[Women In Horror Month] – Laurie “Bark”

Hi there, my name is Laurie but I’m also known as Bark around social media. I can’t even remember how that happened but it probably had something to do with my big mouth and my tendency to bark back at trollish behavior. Dead Head Reviews invited me here to talk about my reading life today. Thank you Dead Head Reviews, I hope you don’t regret it! I’ve been reading scary books my entire life and reviewing them since I first discovered the internet. I’ve strayed from the genre on occasion but never for very long and I have heard all of the insulting statements and questions that people tend to throw at horror fans. Especially female horror fans. You’re likely familiar with a few of them too.

“Why do you read that stuff?”

“Those books are disgusting! You should spend your time doing something else.”

Guys, you might not get this next one but it is THE ABSOLUTE WORST.

“You look so sweet/innocent/normal. You can’t really like those awful things?”

As if I’m too sweet/innocent/normal/dumb to know what I like. Those people clearly do not know me at all and need to GO AWAY with their judgmental selves and let people love what they love when it hurts no one. I’ve never allowed other people to dissuade me from enjoying the scary things and I’d like to think I have converted a new fan or two over to our dark side with my book pushing ways. It’s also the reason I dislike gender rules that surround genres or any rules when it comes to reading and reviewing, for that matter. I’ve been told what I should be doing my entire life. I’ve never listened and am not about to start now.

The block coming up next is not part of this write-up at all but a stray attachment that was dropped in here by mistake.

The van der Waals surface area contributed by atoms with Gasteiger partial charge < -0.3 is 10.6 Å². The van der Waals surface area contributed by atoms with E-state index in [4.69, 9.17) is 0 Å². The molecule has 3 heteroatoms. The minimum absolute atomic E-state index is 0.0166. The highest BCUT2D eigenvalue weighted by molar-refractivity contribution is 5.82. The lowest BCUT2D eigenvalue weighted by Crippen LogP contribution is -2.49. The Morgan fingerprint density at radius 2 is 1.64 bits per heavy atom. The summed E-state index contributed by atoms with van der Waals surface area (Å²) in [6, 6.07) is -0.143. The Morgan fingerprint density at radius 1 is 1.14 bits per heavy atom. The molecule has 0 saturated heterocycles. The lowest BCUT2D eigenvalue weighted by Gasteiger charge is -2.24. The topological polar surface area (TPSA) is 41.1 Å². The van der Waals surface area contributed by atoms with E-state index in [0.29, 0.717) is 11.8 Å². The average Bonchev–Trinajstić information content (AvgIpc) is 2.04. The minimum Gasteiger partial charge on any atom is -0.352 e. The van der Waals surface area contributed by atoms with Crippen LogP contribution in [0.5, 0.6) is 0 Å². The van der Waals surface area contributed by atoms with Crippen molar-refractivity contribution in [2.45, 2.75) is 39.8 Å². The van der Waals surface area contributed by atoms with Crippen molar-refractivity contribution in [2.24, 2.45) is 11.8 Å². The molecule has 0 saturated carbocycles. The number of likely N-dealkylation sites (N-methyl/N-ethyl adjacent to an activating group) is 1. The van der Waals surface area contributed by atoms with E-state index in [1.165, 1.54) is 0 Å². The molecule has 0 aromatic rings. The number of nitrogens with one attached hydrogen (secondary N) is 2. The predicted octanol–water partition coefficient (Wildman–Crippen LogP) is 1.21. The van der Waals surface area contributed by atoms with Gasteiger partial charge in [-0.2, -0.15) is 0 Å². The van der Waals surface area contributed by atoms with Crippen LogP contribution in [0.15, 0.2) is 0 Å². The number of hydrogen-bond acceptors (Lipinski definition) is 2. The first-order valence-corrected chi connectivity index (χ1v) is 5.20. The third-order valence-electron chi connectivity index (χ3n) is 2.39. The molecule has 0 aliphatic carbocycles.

Love what you love and scream about that love from the rooftops!

But that’s enough soap-boxing. I know you are here for the books and here they are. These are the books that helped mold me into the horror loving weirdo I am today. You should probably read them all, if you haven’t already.

It all started with this book:

The Witches Buttons by Ruth Chew

This is the first “strange” book I remember finding all on my own. I discovered it scattered among all the other books on the RIF table when I was a wee little thing and I read that book until the pages fell out. I was so intrigued by its strangeness and I credit it for sparking a craving for the strange and wonderful in my brain. I will always be grateful to author Ruth Chew for writing this little gem.

Carrie by Stephen King

A few years later I swiped Carrie from my dad’s nightstand. I was probably 9 or 10 at the time, and most of it must’ve gone over my head, because I remembered none of the sexy times and there were quite a few in this book!  I only remembered relating to Carrie and her dealings with her batshit crazy mama, and falling completely in love with its darkness. That must’ve been enough for me

The horror novel party dried up after Carrie for a bit, because my dad either learned to hide his books from his weird kid, or he simply wasn’t a big reader. He would take us to the drive-in to see horror movie double-features though so I can’t complain too much. And soon I was old enough to make a little money and buy my own books and boy, did I ever buy books!

I discovered & devoured ALL of the books ever written by V.C. Andrews

(I try to pretend the ones ghost-written by Neiderman after Andrews death do not exist and you probably should too!)

As a young teen, my friends and I gobbled up those books like the poisonous candy that they were. Please don’t even try telling me that those early books weren’t horror novels because I am sticking my fingers in my ears and singing the “I can’t hear you song”. They were addictive and monstrous and so very horrible, and I probably shouldn’t have been reading any of them at such a tender age, but I have no regrets. I believe it was these books that later kicked off my undying love of lurid thrillers filled with beautiful people hiding sinister secrets. And life is nothing without those! They’re also likely to blame for my later love of the entire HOT BLOOD series. Sex and horror? Point me to and I will read all of it. 

I mean, seriously? Would you look at those covers!